I had no idea what to expect from either of the internships I took on last summer. The only thing I knew for sure was that they would look great on my resume –so I was on board. At the time I really wasn’t very sure as to what kind of career I wanted to go into upon graduation –only that I wanted it to somehow relate to my two majors: Applied Visual Arts and Merchandising Management. After applying to about ten different internship programs, I was lucky enough to be offered three.
At first I was tempted to accept all of them and juggle my schedule as I went. Fortunately I saw reason and decided to accept only two of them. I accepted an illustrator position at a patterning company for spring term, and a merchandising position at a prominent retail chain for the summer.
In the illustrator position I worked closely with the designer to create visually accurate and compelling drawings of her clothing. I was surprised by how difficult it was sometimes. Communicating specific visual ideas can become very complex –and I learned a lot about myself during the process. Looking back, I’d say the most important thing I took away from that experience was that I do not want to be an illustrator. I didn’t like trying to create someone else’s vision –particularly when she didn’t like what I had sketched. This was actually an incredibly valuable thing to learn about myself, as this really helped narrow down what kind of career paths I would enjoy in the future.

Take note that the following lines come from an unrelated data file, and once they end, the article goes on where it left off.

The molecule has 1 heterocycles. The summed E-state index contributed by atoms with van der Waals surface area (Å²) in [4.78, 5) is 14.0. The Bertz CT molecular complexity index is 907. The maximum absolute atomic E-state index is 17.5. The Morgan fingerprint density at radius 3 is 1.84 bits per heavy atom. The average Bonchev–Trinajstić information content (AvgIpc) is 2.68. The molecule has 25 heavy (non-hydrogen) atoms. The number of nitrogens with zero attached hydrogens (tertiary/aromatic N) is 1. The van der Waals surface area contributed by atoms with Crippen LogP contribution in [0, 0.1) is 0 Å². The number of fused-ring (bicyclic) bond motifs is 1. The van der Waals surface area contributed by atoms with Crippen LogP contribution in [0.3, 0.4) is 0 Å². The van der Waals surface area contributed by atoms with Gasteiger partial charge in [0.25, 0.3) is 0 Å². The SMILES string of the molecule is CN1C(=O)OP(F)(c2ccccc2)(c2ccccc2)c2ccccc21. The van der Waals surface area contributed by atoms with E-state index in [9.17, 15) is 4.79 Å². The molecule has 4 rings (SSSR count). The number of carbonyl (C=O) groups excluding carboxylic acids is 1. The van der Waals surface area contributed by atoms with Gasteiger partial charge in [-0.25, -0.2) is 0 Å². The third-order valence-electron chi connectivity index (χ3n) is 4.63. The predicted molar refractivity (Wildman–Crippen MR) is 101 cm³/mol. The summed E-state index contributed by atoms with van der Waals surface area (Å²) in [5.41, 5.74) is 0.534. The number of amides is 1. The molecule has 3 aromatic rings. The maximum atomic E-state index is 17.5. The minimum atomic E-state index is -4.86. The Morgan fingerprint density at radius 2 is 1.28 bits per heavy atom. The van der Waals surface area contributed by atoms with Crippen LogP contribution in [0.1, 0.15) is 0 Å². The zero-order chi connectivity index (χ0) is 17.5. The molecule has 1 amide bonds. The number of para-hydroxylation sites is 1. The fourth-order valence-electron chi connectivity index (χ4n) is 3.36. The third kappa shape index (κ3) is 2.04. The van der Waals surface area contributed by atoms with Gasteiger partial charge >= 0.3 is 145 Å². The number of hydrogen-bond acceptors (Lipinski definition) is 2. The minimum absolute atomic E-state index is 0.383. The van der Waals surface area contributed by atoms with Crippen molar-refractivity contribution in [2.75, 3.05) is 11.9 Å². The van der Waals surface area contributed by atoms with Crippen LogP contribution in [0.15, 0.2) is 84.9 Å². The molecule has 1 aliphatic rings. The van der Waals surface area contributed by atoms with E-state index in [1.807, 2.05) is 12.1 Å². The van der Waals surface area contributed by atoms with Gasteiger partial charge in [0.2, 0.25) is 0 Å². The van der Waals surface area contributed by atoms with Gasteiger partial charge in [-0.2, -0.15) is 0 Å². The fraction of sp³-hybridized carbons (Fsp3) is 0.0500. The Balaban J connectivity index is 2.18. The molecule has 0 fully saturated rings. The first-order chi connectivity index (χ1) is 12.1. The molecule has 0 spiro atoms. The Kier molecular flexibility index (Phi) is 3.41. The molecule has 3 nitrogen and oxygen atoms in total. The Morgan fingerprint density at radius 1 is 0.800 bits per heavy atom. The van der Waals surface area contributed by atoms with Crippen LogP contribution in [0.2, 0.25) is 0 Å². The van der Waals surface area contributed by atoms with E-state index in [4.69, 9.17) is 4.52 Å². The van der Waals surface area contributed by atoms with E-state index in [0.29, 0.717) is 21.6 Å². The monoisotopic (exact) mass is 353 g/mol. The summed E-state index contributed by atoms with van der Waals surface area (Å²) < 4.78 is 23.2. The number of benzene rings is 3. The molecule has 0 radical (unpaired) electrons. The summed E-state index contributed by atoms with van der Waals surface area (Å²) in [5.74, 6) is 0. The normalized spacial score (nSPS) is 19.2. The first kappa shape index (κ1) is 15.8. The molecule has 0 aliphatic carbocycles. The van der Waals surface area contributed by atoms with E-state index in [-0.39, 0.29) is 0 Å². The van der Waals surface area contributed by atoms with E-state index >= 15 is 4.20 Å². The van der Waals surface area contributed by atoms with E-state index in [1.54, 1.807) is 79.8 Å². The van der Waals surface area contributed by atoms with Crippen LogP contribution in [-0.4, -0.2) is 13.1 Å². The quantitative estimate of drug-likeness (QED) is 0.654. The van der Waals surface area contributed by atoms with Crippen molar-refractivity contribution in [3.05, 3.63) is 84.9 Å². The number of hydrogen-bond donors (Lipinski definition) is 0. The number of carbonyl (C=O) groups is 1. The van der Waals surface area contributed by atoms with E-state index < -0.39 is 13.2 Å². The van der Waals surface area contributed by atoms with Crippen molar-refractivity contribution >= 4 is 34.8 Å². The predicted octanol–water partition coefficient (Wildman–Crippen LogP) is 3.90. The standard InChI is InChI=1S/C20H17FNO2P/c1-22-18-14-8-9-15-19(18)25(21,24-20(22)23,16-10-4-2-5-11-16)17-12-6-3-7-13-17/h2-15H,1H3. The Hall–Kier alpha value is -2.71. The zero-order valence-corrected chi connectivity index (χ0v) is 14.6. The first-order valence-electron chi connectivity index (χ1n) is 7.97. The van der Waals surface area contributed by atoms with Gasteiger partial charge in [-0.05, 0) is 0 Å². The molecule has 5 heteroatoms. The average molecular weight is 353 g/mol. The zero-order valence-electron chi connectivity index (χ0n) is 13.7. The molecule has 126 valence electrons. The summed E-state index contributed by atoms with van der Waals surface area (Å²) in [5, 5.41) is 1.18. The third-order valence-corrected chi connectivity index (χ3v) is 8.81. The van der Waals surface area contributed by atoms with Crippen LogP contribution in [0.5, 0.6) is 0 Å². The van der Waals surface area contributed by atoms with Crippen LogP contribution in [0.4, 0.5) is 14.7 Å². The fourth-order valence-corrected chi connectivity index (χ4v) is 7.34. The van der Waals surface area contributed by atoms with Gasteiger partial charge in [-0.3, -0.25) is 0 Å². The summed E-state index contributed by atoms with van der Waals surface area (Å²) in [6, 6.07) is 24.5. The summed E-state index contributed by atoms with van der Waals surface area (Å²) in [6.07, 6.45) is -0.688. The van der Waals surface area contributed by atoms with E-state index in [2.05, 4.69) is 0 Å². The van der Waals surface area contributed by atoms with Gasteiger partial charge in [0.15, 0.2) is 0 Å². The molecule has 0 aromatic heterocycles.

To say the merchandising position was educational would be the understatement of the year. Having never worked in retail before, I had never been exposed to the retail culture –let alone the environment of salesmen working on commission. I was immersed in this very competitive field for three months, learning valuable customer service and managerial skills along the way. It was very interesting to work in such close proximity with such an individualistic group of people. There was this undercurrent of self-promotion and strategic thinking that I had never connected with retail sales before.
I would definitely say that this was one of the most important professional experiences I’ve had to date. From this one internship I learned: specific companies I do not want to work for, what qualities I need (and don’t need) in a manager, that sales is too cut-throat for me to enjoy it, and that I should look for careers involving the buying, merchandising, and trend forecasting aspects of retail –rather than those on the sales floor.
Overall I can’t emphasize enough how much you can learn about yourself and your future career field through completing a few internships. Not only do they look great on your resume –but they introduce you to the real-life workplace in a way that classes could never do.
Posted by Leah Anderson, Career Services Assistant